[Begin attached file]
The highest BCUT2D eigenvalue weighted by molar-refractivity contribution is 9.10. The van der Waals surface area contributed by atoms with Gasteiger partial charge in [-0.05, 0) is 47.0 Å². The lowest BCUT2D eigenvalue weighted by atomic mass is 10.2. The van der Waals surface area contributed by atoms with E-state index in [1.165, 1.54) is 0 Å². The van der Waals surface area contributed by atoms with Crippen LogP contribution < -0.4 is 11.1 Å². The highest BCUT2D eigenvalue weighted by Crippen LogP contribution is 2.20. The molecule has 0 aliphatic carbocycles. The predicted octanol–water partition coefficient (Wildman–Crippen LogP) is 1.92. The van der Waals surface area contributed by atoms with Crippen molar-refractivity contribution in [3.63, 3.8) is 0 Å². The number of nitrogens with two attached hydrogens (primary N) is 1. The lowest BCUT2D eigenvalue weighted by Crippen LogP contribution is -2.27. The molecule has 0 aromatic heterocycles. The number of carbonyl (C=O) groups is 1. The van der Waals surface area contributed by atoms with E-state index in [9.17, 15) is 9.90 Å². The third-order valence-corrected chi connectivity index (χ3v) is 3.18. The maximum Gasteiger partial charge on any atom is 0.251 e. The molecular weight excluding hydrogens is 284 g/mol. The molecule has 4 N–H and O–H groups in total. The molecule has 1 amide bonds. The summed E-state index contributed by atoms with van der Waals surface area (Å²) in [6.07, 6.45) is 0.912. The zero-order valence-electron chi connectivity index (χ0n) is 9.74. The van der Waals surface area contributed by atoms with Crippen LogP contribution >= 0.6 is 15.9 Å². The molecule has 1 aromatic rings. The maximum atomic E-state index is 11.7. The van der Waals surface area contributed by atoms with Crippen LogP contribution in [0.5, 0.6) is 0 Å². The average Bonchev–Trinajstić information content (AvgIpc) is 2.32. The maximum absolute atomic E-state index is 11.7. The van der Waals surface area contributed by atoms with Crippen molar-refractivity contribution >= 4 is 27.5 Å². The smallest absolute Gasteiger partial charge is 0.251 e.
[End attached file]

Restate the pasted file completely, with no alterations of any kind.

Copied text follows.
The highest BCUT2D eigenvalue weighted by molar-refractivity contribution is 9.10. The van der Waals surface area contributed by atoms with Gasteiger partial charge in [-0.05, 0) is 47.0 Å². The lowest BCUT2D eigenvalue weighted by atomic mass is 10.2. The van der Waals surface area contributed by atoms with E-state index in [1.165, 1.54) is 0 Å². The van der Waals surface area contributed by atoms with Crippen LogP contribution < -0.4 is 11.1 Å². The highest BCUT2D eigenvalue weighted by Crippen LogP contribution is 2.20. The molecule has 0 aliphatic carbocycles. The predicted octanol–water partition coefficient (Wildman–Crippen LogP) is 1.92. The van der Waals surface area contributed by atoms with Crippen molar-refractivity contribution in [3.63, 3.8) is 0 Å². The number of nitrogens with two attached hydrogens (primary N) is 1. The lowest BCUT2D eigenvalue weighted by Crippen LogP contribution is -2.27. The molecule has 0 aromatic heterocycles. The number of carbonyl (C=O) groups is 1. The van der Waals surface area contributed by atoms with E-state index in [9.17, 15) is 9.90 Å². The third-order valence-corrected chi connectivity index (χ3v) is 3.18. The maximum Gasteiger partial charge on any atom is 0.251 e. The molecular weight excluding hydrogens is 284 g/mol. The molecule has 4 N–H and O–H groups in total. The molecule has 1 amide bonds. The summed E-state index contributed by atoms with van der Waals surface area (Å²) in [6.07, 6.45) is 0.912. The zero-order valence-electron chi connectivity index (χ0n) is 9.74. The van der Waals surface area contributed by atoms with Crippen LogP contribution >= 0.6 is 15.9 Å². The molecule has 1 aromatic rings. The maximum atomic E-state index is 11.7. The van der Waals surface area contributed by atoms with Crippen LogP contribution in [0.5, 0.6) is 0 Å². The average Bonchev–Trinajstić information content (AvgIpc) is 2.32. The maximum absolute atomic E-state index is 11.7. The van der Waals surface area contributed by atoms with Crippen molar-refractivity contribution >= 4 is 27.5 Å². The smallest absolute Gasteiger partial charge is 0.251 e.